Many Missouri condominiums have been converted from old multi-family apartment buildings with mortared or un-mortared stone foundations, some with brick foundation walls above the ground surface.  These foundations have stood the test of time and are more than 100 years old and if well maintained can last another 100 years.  They are more likely to allow the entrance of ground water due to their porous nature and the necessary steps should be taken to protect the structural elements and indoor air quality of the building if high moisture is a problem.  Old foundations are like people.  As they age, they need some extra care but they have already met the test of time.

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Transition Study, Reserve Study. What’s the Difference?

Most home owners association board members understand what a reserve study is and the beneficial role it plays in managing the financial future of the community association.  Another study that comes up for recently constructed associations and is equally as important is the transition study.

A reserve study analyzes the capital items that the association is responsible for maintaining, which typically includeCriterium-Hardy Engineers - HOA Home Owners Association Transition Study & Engineering Services roofs, siding, and concrete.  The reserve study provides information regarding each item, including its life expectancy, and the cost to replace it in the future.  Specifically, a reserve study is looking to see if and when the item will deteriorate due to ordinary wear and tear.  A transition study, on the other hand, has a narrower purpose.

This type of study identifies and documents potential construction or design deficiencies.  The key word with a transition study is “defect.”  For example, a transition report would reveal such items as roof leaks, water infiltration, or concrete settlement caused by poor craftsmanship or design.  A cost estimate to remedy the defect is normally provided as part of the analysis.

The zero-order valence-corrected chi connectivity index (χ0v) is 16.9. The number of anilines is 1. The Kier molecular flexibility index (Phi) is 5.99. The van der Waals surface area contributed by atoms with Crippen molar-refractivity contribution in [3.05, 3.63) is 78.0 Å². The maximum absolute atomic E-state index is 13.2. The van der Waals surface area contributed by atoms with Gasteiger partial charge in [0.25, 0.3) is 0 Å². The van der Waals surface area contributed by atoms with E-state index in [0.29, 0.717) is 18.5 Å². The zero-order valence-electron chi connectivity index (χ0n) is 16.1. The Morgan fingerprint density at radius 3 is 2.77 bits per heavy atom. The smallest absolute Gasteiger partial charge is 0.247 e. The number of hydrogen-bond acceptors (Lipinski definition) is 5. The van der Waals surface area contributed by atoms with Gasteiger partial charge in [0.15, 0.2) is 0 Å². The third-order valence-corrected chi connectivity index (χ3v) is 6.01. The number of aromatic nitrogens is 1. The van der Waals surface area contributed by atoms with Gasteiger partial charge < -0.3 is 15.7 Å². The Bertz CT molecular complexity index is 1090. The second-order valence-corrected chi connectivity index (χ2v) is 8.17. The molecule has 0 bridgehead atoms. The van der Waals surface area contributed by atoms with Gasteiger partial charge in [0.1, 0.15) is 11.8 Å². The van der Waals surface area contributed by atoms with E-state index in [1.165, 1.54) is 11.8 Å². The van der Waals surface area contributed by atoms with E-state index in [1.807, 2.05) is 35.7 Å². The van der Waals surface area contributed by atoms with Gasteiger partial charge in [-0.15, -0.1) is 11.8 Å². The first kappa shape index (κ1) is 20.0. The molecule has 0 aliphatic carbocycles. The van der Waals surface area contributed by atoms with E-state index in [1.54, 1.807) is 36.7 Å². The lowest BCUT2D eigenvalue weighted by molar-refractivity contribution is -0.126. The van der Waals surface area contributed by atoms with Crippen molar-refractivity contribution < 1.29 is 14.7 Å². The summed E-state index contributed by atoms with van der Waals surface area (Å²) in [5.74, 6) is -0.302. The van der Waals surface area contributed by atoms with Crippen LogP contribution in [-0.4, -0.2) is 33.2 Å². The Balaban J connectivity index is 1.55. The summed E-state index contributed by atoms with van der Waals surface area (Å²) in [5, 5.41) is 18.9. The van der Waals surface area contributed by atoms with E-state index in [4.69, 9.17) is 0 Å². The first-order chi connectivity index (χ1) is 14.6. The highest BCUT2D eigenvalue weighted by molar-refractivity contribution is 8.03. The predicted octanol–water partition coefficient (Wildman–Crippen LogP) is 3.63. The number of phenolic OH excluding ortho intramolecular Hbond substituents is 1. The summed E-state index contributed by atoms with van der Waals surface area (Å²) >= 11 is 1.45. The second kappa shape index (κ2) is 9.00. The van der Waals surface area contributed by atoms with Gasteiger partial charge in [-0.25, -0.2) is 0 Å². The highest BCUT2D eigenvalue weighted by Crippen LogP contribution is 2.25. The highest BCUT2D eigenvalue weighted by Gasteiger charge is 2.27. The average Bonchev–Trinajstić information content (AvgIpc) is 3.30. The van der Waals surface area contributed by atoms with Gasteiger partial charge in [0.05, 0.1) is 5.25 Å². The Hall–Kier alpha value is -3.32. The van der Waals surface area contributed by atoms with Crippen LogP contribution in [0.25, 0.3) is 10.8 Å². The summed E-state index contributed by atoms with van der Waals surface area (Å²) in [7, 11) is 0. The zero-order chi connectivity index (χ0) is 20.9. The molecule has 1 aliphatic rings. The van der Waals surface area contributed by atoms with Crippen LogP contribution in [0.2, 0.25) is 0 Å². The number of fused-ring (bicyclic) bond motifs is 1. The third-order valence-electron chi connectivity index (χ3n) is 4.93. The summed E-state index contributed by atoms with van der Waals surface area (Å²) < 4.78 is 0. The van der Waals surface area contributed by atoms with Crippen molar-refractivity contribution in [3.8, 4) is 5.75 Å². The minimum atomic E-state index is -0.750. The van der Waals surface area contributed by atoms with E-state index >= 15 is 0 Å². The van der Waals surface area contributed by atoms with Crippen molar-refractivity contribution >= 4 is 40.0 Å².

Each study is also different in purpose.  The purpose of a reserve study is to assist the association in future budgeting for the cost to repair its capital items.  Throughout the life of an association, maintenance and repair is an ongoing issue that the board continually needs to address.  For example, even if a roof was just replaced, the association should immediately begin to budget for future roofing repairs and costs based on the life expectancy of the new roof.  On the other hand, a transition study, ideally just occurs once at the time the property transitions over from the developer’s control to the homeowner board.  At this juncture, some high quality developers will even order the transition study so that they can turn over the property with a “clean bill of health.”

More frequently, the association’s board orders a transition study when it takes over control of the association from the developer.  When transition occurs, a transition study should immediately be ordered.  The study then serves a twofold purpose.  First, it can be forwarded to the developer along with a demand to address and repair any deficiencies or construction defects.  Since an independent, unbiased evaluator performs the study, it generally has more leverage in pressuring the developer to voluntarily comply with correcting the defects.  If the demand and further negotiations prove unsuccessful, the transition study can alternatively be used as evidence in litigation to force the developer to pay for needed repairs.

By requesting a transition study, the board also ensures that it has fulfilled its fiduciary duty.  The study serves as an independent, expert analysis that the board can use to make sound business decisions in terms of properly addressing construction defects.  Just like with reserve studies, a transition study takes the guess work out of identifying repairs, the cause for repairs, and the costs.

Although similar in some respects, the reserve study and transition study serve very different purposes.  The reserve study can and should be ordered and then updated in the future to accommodate the ordinary wear and tear that the common elements will suffer, whereas the transition study looks back in time to discover defects caused by the developer or its contractors.

Learn more about Criterium-Hardy’s Reserve Study services.